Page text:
Jeffersonia diphylla    (L.) Pers.

Twinleaf 


MN Status:
special concern
Federal Status:
none
CITES:
none
USFS:
none

Group:
vascular plant
Class:
Dicotyledoneae
Order:
Ranunculales
Family:
Berberidaceae
Life Form:
forb
Longevity:
perennial
Leaf Duration:
deciduous
Water Regime:
terrestrial
Soils:
silt, loam
Light:
full shade
Habitats:

(Mouse over a habitat for definition)


Best time to see:

 Foliage Flower Fruit 
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Jeffersonia diphylla Jeffersonia diphylla Jeffersonia diphylla Jeffersonia diphylla

Click to enlarge


Map Interpretation

Map Interpretation

  Synonyms

  Basis for Listing

Jeffersonia diphylla reaches the northwestern edge of its geographic range in the forests of southern Minnesota. The forests were vast when settlers first arrived, but have since been largely supplanted by farm fields. All that is left today are small, isolated remnants in deep stream valleys where agriculture is impractical. Only a small number of these remnants are known to support viable populations of J. diphylla.

The first wave of forest clearing was for agricultural expansion, and occurred in the last half of the 19th century and the first half of the 20th century. We are now in a second phase of forest clearing that is accompanying rural residential and commercial expansion and the concomitant construction of roads, power lines, and pipelines. Another rapidly emerging threat is the invasion of non-native species into the few remaining forest habitats. Jeffersonia diphylla was listed as a special concern species in Minnesota in 1996.

  Description

Jeffersonia diphylla is a spring flowering perennial forb that may reach about knee high. There is no above-ground stem, instead the leaves and the flower stalks grow directly from an underground rhizome. The flower stalk is 10-20 cm (3.9-7.9 in.) high and has a single white flower. The flower is relatively large (up to 4 cm (1.6 in.)) and has 8 petals and 8 stamens. The leaves are somewhat shorter than the flower stalk in the spring, but each leaf petiole continues to lengthen into summer and may eventually reach 30-40 cm (11.8-15.7 in.). Each leaf blade is 8-15 cm (3.1-5.9 in.) across and is divided into 2 equal-sized segments. It is these paired leaf-segments that give the plant its name "twin-leaf", and provide a fool-proof means of identification. The flower looks something like the flower of Sanguinaria canadensis (bloodroot), a common associate that flowers a week or two before J. diphylla, but the leaf of S. canadensis is not divided.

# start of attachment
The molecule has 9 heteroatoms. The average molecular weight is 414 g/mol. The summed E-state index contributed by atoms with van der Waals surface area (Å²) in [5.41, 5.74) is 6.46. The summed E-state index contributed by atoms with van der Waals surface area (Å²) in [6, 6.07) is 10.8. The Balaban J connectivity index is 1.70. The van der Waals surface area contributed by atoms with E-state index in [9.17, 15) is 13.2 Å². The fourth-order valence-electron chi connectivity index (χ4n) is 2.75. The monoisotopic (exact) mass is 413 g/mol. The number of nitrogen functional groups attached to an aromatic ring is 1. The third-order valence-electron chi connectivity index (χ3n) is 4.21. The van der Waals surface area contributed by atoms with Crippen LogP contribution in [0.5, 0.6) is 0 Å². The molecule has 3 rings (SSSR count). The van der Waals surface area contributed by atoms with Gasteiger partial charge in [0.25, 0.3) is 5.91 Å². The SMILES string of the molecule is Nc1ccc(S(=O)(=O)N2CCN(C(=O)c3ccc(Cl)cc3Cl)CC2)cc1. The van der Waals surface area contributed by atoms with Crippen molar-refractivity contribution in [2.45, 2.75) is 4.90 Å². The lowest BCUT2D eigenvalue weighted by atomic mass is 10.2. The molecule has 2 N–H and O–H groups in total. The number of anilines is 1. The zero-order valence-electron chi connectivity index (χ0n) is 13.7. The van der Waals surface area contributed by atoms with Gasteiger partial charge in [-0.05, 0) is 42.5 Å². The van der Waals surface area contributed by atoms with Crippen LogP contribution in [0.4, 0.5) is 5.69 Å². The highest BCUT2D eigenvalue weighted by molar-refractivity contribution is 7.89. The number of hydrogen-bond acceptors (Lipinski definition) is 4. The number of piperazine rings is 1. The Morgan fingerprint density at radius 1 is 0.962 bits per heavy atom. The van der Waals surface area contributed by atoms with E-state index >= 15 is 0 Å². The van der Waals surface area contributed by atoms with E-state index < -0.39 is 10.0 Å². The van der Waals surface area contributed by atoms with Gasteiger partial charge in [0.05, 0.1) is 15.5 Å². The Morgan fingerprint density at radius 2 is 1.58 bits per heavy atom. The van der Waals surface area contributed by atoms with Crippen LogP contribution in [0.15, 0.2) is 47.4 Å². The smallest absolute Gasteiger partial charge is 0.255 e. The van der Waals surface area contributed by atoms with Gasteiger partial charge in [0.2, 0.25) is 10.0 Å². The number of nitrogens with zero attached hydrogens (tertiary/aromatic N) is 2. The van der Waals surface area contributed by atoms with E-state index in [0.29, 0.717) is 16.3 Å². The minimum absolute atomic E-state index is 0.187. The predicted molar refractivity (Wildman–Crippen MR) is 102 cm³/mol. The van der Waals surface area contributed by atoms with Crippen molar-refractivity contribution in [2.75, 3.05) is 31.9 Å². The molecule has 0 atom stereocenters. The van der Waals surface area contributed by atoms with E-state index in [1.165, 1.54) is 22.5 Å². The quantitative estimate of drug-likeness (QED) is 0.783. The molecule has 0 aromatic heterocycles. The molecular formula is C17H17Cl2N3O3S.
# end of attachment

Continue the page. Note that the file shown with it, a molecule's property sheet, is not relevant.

Habitat

Jeffersonia diphylla occurs in mesic hardwood forests, specifically southern mesic maple-basswood forests (Minnesota Department of Natural Resources 2005). These forests are characterized by a continuous and dense canopy of deciduous trees, primarily Acer saccharum (sugar maple), Tilia americana (basswood), and Quercus rubra (northern red oak). These are quite stable, late successional communities with historic catastrophic windstorm intervals of over 650 years. Catastrophic wildfires were even more uncommon with a historic return interval of over 1,000 years in the bluff country where J. diphylla is found. The variety and abundance of forbs within these forest communities is severely limited by the deep shade. The rooting zone of the soil consists of moist loam with a substantial organic component. This type of forest has developed at several places in southern Minnesota, but only those that are found in the stream-dissected Blufflands of the southeastern counties harbor J. diphylla. Within these forests, J. diphylla tends to occur on north-facing slopes where conditions are cooler and moister.

  Biology / Life History

Jeffersonia diphylla is a perennial forb that flowers in early spring. It is not considered a spring ephemeral because the leaves remain intact and photosynthetically active all summer. They usually remain green until the first killing frost in October. Individual flowers remain open for 2-6 days and the entire flowering period lasts about 10-14 days (Smith et al. 1986). The flowers produce no nectar, but they do produce copious pollen, which attracts pollinators, primarily bees. If cross-pollination is not successful, autogamy (self-pollination) may occur (Smith et al. 1986).